Crimean Tatars Fear Russia Following ‘Kosovo Precedent’

We should address the Crimean crisis in a way that protects international norms without compromising the interests of each side.

crimean-tatar-russiaOn March 16, 97 percent of the Crimean population voted to secede from Ukraine and join Russia, which really worried the 300,000 Muslim Crimean Tatars that only constitute 12 percent of the Crimean population, in contrast to 58 percent of ethnic Russians.

They were once the majority in Crimea until 1944 when Soviet leader Joseph Stalin deported them for alleged collaboration with Nazis. History explains Tatar’s profound concern, especially when Russian President Vladimir Putin encourages Crimean leadership to follow the “Kosovo precedent.”

However, the “Kosovo precedent” cannot be used to justify Russia’s behavior because Kosovo’s independence is “sui generis,” not to mention the case itself has been criticized for double standards on international law.

First, NATO’s intervention in Kosovo was based on the egregious human rights abuses against Albanians that comprise 95 percent of the population in Kosovo. In Crimea, there is no evidence of human rights violations against ethnic Russians.

Second, the action in Kosovo was multilateral, whereas Russia’s invasion in Crimea is unilateral. Martha Finnemore, a constructivist scholar of international relations and a professor at George Washington University, points out in her book that intervention should be organized with explicit UN consent in order to be legitimate. Institutions play crucial roles in intervention and multilateralism is always preferable (Finnemore 2003, 53).

Admittedly, NATO’s intervention in Kosovo lacked authorized support from the UN. But the Security Council was unanimous that the Federal of Republic Yugoslavia was “committing gross and systematic violations of human rights against the Albanian minority in Kosovo; that these constituted a threat to ‘international peace and security.'”(Wheeler, 2007, 145).

In this sense, the Kosovo intervention is at least legitimate, whereas Russia’s invasion is neither legal nor legitimate. It utterly violated international norms and should be condemned.

Third, the Serbs, the ethnic minority in Kosovo, were guaranteed minority rights and promised autonomy of their communities by Kosovo’s leaders. There is no such guarantee for Crimean Tatars. Without such assurance, any action from Russia would pose a major threat to Tatars, or any other ethnic minority group in Crimea, such as the ethnic Ukrainians that constitute 24 percent of the population.

Fourth, the intervening actors led by the United States and the United Kingdom ran out of diplomatic solutions before they decided to bomb Kosovo. And it took Kosovo almost a decade to be recognized by dozens of countries as an independent nation. It is not at all the case in Crimea.

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Russia did not even try any diplomatic methods before invading albeit the fact that there was still room for negotiations. Besides, the Crimean referendum came out in only two weeks after Russia’s invasion. Rome wasn’t built in a day. It is impossible for the world to accept its secession in such a rush.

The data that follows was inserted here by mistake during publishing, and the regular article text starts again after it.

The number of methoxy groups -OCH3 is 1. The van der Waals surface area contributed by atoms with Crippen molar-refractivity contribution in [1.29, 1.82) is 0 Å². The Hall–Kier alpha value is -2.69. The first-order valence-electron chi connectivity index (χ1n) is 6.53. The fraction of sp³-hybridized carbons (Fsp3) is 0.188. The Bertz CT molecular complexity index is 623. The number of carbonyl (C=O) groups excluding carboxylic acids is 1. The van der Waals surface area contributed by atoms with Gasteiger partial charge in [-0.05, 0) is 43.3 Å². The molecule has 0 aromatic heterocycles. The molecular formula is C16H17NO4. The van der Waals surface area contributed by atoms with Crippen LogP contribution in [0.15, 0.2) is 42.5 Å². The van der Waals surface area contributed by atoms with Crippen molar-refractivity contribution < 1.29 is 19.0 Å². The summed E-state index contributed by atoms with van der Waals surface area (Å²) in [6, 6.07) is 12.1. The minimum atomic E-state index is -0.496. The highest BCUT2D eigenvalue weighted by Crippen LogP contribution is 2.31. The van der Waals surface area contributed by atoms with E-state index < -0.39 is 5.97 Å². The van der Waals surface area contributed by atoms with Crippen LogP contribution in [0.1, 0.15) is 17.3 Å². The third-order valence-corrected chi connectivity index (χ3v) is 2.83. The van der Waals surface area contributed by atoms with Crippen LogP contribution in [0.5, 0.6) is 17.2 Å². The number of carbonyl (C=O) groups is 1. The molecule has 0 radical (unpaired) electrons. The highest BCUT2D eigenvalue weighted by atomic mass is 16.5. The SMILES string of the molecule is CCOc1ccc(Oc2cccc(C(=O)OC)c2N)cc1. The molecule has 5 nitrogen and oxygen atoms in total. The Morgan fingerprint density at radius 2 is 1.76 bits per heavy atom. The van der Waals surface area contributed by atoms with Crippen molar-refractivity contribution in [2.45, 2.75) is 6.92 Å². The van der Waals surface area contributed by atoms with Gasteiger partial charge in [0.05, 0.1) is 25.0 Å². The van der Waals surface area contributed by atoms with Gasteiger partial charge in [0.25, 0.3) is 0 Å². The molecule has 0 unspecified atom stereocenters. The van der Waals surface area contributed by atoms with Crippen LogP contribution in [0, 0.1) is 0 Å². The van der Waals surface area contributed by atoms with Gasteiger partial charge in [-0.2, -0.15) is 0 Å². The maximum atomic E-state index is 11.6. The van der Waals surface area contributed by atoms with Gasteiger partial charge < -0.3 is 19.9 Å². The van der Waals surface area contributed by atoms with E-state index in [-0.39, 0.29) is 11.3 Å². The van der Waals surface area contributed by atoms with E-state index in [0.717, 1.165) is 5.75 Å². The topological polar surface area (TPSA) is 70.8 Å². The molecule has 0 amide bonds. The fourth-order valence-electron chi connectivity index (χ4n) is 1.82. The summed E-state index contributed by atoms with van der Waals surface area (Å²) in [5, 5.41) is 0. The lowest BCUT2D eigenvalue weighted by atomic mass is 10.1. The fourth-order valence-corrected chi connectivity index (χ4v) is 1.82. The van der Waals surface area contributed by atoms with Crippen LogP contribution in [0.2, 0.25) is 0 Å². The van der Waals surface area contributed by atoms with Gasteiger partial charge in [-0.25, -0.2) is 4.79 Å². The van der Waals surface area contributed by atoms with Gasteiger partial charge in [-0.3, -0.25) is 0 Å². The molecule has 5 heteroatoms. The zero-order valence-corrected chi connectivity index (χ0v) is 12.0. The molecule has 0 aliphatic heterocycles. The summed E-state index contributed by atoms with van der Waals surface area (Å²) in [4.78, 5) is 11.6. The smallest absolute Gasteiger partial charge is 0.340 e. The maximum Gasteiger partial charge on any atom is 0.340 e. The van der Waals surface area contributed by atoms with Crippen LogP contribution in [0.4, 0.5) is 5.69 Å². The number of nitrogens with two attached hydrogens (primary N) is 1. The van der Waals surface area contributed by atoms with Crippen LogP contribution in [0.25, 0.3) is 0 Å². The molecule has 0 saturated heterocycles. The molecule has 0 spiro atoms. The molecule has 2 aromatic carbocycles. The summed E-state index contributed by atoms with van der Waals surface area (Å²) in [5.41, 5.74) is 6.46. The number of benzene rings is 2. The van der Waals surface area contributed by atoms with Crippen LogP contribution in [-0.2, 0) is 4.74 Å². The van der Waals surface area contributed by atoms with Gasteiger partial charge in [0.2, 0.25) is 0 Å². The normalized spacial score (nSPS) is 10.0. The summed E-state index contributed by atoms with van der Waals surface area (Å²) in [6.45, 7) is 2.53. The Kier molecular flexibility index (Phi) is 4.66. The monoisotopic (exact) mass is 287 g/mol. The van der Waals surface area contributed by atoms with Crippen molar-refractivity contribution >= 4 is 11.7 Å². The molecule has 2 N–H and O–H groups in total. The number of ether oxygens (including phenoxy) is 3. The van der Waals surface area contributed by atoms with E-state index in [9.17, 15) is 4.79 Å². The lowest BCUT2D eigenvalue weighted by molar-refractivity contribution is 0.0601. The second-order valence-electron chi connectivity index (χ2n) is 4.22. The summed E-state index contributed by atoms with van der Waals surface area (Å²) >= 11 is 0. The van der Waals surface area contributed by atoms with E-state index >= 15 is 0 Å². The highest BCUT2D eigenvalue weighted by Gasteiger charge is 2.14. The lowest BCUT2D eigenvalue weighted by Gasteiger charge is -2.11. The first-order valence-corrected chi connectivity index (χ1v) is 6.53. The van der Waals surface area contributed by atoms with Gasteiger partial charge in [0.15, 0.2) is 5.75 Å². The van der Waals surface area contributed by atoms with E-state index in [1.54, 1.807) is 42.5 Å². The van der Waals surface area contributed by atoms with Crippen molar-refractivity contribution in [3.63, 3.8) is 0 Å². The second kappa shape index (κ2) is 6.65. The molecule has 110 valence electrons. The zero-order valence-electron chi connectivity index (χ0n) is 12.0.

Despite all the violations of international norms, Russia’s invasion and Crimea’s secession referendum are welcomed by the majority of ethnic Russians. For them, Russia has always been considered their homeland. They worry about discrimination against them, too. They also sensed a threat when the post-revolution parliament in Kiev tried to repeal a law that allowed regions like Crimea to adopt Russian as an official second language. One factor of the unrest in Crimea is the mutual fear of discrimination and human rights violation from the other side.

The international community should address the Crimean crisis in a way that effectively protects international norms without compromising the interests of each side too much. First, Russia should be sanctioned in more aggressive stages. Its illegal and illegitimate invasion and likely annexation of Crimea should be condemned in a larger sense. What if the instability in Ukraine drew Russia to occupy more regions?

Mr. Putin has obtained parliamentary approval for troop deployments not just in Crimea, but Ukraine as a whole. At the same time, Russia’s violation of Ukrainian sovereignty has already set a negative precedent. What if India or Pakistan send troops into Kashmir? What if China follows the “Crimea precedent” and forcefully invades Taiwan?

Second, all parties should sit down and negotiate under the supervision of the UN, following international law. They should come up with a package of solutions to address each one of these problems, including the minority rights of Crimean Tatars and ethnic Ukrainians. Apparently, a long period of negotiation will ensue. But a bit more patience always pays off. This is what Russia should have actually learned from the “Kosovo precedent.”

Jie Zhan is a Master’s student in International Relations at New York University, with an interest in humanitarian intervention and US-China relations. She is now the web editor for the Journal of Political Inquiry, an annual academic journal published by Master’s students of New York University Politics Department. Jie is also interested in public relations and multimedia storytelling.